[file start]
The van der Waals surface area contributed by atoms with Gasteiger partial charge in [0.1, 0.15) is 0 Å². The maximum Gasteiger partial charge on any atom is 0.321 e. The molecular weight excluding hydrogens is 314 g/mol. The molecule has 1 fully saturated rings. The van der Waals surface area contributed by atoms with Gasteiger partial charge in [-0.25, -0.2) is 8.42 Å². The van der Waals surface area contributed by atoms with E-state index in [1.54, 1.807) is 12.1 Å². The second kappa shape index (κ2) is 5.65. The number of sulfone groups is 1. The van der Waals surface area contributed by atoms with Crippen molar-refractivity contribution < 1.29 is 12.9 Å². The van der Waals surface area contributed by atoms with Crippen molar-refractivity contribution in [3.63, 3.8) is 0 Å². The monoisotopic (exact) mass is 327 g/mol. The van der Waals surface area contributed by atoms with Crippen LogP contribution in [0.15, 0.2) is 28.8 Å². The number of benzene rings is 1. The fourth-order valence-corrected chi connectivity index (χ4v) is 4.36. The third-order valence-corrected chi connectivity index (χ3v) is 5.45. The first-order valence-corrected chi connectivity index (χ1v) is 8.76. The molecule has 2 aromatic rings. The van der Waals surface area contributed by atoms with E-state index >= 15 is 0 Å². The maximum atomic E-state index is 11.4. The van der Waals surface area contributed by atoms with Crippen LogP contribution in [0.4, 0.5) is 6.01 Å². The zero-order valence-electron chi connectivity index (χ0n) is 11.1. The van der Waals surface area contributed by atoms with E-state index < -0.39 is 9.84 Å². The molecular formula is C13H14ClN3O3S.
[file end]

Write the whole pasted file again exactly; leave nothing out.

The van der Waals surface area contributed by atoms with Gasteiger partial charge in [0.1, 0.15) is 0 Å². The maximum Gasteiger partial charge on any atom is 0.321 e. The molecular weight excluding hydrogens is 314 g/mol. The molecule has 1 fully saturated rings. The van der Waals surface area contributed by atoms with Gasteiger partial charge in [-0.25, -0.2) is 8.42 Å². The van der Waals surface area contributed by atoms with E-state index in [1.54, 1.807) is 12.1 Å². The second kappa shape index (κ2) is 5.65. The number of sulfone groups is 1. The van der Waals surface area contributed by atoms with Crippen molar-refractivity contribution < 1.29 is 12.9 Å². The van der Waals surface area contributed by atoms with Crippen molar-refractivity contribution in [3.63, 3.8) is 0 Å². The monoisotopic (exact) mass is 327 g/mol. The van der Waals surface area contributed by atoms with Crippen LogP contribution in [0.15, 0.2) is 28.8 Å². The number of benzene rings is 1. The fourth-order valence-corrected chi connectivity index (χ4v) is 4.36. The third-order valence-corrected chi connectivity index (χ3v) is 5.45. The first-order valence-corrected chi connectivity index (χ1v) is 8.76. The molecule has 2 aromatic rings. The van der Waals surface area contributed by atoms with E-state index >= 15 is 0 Å². The maximum atomic E-state index is 11.4. The van der Waals surface area contributed by atoms with Crippen LogP contribution in [0.4, 0.5) is 6.01 Å². The zero-order valence-electron chi connectivity index (χ0n) is 11.1. The van der Waals surface area contributed by atoms with E-state index < -0.39 is 9.84 Å². The molecular formula is C13H14ClN3O3S.